Ban Developers From Public Office 3

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Monday, February 1st, 2016
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The NSW government is being urged to ban developers or real estate agents from public office after controversial councillor Salim Mehajer was suspended for failing to disclose his financial interests.

Auburn City Councillor Irene Simms says she was pleased with the NSW Civil and Administrative Tribunal’s decision to ban Mr Mehajer for four months for breaching pecuniary interest laws.

The tribunal found the controversial property developer did not disclose his financial interest in developments he voted on during three council meetings between November 2012 and December 2013.

Ms Simms and her faction of councillors – dubbed the poor four – have been calling for an investigation since September last year after they objected to a number of planning proposals.

“It’s been a long time coming and if it’s the end of (Salim’s) career then it’s no loss to us,” she said.

“Anything that will take him out the door is good news,” she said.

Ms Simms said she didn’t think the incident was a problem exclusive to Auburn Council.

“The Baird government needs to step in and ban developers or real estate agents from being on council because there’s clearly a conflict of interest when planning proposals are discussed,” she said.

In evidence to the tribunal, Mr Mehajer argued he didn’t realise he had to disclose his interest on a Mary Street property his company owned because he did not understand the rules.

“I’m not buying it. This is not a silly man, this is a man who claims to be very intelligent, studied law and is a business owner,” she said.

“We have very clear disclosure guidelines and the forms are quite explicit.”

Auburn City Council is facing an imminent suspension next week after the NSW government announced a public inquiry into allegations some councillors had misused their positions to benefit themselves or relatives.

“There’s a slim chance the rest of us will be able to stay because of the tribunal’s decision,” Ms Simms said.

“I hope it improves our chances of not being suspended because I love what I do.”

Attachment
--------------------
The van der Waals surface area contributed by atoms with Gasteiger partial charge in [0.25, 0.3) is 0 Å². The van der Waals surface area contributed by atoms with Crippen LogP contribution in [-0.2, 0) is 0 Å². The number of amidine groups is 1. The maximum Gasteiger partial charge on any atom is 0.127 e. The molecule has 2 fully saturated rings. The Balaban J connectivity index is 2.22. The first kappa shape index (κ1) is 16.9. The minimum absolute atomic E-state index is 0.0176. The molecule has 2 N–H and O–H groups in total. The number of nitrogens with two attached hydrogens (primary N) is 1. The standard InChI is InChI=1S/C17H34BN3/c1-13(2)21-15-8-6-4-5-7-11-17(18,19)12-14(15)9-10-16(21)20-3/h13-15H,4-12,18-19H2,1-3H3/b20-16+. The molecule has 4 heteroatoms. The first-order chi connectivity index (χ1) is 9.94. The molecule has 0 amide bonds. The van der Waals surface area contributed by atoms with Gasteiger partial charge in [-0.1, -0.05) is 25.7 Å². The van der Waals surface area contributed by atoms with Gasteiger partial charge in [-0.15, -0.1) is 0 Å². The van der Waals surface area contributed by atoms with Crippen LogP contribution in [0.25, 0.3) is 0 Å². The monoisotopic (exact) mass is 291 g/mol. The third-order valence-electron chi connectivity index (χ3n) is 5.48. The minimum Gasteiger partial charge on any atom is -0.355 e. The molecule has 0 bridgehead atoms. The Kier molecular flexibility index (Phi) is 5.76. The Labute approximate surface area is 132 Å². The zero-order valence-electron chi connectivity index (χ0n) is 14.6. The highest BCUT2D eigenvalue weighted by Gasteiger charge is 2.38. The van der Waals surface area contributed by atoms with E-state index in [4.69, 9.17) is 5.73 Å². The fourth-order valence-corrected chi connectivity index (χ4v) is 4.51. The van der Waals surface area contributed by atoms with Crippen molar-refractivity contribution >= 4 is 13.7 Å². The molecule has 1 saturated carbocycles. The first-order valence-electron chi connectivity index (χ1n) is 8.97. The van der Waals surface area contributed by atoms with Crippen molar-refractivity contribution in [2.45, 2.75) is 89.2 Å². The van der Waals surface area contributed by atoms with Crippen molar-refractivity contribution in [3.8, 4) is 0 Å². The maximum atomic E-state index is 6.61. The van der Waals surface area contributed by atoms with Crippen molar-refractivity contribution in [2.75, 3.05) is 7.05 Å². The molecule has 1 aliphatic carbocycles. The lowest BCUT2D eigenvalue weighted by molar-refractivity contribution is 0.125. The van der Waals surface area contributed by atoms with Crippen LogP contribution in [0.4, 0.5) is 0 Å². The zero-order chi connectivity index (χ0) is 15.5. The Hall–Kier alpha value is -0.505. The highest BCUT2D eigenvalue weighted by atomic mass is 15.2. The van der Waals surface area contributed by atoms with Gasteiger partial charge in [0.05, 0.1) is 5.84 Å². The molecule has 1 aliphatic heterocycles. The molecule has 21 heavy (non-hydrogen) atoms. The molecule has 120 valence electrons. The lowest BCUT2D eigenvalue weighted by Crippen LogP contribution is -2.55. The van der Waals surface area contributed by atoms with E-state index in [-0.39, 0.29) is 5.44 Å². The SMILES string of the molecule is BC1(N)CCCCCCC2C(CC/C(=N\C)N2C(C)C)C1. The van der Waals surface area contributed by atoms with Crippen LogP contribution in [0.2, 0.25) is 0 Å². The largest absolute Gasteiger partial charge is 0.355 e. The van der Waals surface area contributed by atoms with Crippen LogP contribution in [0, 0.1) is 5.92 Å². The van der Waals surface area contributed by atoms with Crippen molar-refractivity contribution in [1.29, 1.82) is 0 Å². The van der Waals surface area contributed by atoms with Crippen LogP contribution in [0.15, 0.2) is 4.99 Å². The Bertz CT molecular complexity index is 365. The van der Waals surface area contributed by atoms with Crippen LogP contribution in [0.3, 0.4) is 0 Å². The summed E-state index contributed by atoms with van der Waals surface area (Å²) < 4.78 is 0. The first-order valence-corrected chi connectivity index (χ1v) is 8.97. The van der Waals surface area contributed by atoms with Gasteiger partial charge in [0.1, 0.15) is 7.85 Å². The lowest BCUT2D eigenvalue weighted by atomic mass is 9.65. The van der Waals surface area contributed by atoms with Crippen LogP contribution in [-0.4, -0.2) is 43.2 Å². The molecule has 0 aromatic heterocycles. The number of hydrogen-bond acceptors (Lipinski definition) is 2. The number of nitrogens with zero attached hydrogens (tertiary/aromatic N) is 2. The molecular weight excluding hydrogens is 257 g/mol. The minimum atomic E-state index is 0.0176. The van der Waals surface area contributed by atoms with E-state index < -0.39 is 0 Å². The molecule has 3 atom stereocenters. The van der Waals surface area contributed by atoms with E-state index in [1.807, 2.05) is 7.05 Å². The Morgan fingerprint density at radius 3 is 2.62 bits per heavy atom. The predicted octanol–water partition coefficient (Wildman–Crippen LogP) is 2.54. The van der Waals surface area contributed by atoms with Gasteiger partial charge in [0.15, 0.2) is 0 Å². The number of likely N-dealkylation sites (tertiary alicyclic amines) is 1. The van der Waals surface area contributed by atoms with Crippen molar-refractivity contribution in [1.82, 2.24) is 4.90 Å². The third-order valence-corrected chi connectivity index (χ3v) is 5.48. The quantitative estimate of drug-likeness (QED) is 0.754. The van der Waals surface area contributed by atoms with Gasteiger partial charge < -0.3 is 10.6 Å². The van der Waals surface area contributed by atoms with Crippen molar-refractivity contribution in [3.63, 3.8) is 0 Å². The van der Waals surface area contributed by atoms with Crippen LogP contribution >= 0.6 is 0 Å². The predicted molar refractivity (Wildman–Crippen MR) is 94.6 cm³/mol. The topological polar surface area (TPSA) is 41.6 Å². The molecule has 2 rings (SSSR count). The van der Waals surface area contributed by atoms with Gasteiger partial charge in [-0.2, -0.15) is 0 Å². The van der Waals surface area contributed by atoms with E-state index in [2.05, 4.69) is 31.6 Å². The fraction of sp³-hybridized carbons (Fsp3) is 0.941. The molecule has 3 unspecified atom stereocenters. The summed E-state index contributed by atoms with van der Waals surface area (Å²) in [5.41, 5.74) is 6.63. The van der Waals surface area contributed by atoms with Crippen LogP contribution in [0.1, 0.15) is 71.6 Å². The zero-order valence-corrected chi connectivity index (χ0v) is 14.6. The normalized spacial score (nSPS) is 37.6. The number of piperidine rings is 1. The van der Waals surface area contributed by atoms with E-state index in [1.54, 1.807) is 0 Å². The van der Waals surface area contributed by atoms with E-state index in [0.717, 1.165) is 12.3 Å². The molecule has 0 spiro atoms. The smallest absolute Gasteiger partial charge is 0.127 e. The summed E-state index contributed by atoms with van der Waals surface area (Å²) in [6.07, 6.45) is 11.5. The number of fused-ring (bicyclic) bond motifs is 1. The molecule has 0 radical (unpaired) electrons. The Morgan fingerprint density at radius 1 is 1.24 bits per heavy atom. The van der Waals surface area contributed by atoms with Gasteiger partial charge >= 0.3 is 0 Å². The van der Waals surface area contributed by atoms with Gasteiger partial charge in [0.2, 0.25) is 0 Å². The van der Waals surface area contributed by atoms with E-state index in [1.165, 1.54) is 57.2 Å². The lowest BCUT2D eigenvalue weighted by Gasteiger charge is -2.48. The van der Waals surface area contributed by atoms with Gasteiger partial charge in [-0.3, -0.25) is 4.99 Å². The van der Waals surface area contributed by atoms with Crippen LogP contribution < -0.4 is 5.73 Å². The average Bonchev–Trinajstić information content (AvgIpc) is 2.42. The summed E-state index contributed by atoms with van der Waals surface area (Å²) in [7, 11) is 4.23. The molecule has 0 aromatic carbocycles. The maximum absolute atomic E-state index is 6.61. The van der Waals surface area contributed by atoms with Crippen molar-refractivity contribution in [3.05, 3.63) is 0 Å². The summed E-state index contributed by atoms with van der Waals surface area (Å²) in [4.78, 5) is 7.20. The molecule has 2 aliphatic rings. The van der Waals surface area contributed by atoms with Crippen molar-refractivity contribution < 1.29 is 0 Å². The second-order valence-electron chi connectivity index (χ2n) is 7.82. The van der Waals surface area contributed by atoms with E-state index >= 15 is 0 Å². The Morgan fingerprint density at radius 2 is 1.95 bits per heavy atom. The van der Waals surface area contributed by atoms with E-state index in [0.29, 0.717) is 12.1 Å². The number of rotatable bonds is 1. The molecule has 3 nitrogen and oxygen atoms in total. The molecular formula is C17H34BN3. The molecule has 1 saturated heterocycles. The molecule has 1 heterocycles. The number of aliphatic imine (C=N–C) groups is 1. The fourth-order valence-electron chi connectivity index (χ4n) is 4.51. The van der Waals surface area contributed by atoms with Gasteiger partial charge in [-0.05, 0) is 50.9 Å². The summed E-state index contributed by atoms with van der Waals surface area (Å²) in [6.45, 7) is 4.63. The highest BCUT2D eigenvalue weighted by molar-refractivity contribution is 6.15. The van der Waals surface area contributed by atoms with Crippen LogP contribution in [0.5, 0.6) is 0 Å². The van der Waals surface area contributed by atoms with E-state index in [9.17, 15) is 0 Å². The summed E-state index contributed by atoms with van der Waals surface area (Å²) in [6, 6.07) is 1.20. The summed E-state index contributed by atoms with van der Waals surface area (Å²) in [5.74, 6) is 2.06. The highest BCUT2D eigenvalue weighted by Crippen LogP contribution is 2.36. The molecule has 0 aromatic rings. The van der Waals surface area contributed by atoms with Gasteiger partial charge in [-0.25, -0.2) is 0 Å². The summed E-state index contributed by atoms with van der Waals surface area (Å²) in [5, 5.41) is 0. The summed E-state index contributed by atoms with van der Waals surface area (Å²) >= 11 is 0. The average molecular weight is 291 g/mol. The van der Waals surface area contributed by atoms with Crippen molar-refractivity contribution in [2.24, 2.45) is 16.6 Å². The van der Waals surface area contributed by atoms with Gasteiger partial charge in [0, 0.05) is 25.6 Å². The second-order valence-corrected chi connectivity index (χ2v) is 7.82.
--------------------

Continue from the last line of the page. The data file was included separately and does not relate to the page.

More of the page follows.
But Minister for Local Government Paul Toole said the public inquiry would not be affected by the tribunal’s decision.

“I expect all councillors to act with the highest integrity in their civic duties and in the interest of ratepayers,” he said in a statement.

Mr Mehajer, 29, has said he will appeal the tribunal’s decision.

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3
  1. Andrew Heaton Andrew Heaton

    Obviously, Mehajer's argument that he did not understand the rules is ludicrous and prove nothing other than the fact that he is unfit to be a councillor.

    Any ordinary reasonable person ought to understand that a councillor who has a vested interest in a given decision needs to disclose that interest.

    Even if he genuinely did not know, a failure to understand the basic duties of being a councillor proves that he is unfit to be a councillor.

  2. Grant Spork

    "Peer Reviews" by planning and design panels in NSW are institutionalised corruption. Meet the "Peer Review" panels criteria and be allowed to exceed the density and height restrictions of other developers? Absolutely corrupt. "Peer Review" panelists cosy up to councilors and elected representatives and are paid back handers to give good reviews to developers who have paid the bribe. It is not just council governance which should be separating elected representatives from developers, but corrupt professional bodies which allow and promote their members to join "Peer Review" panels.

    • Tony Fendt

      "Peer Review" is so corrupted throughout medicine and science that there's no reason to accept it elsewhere.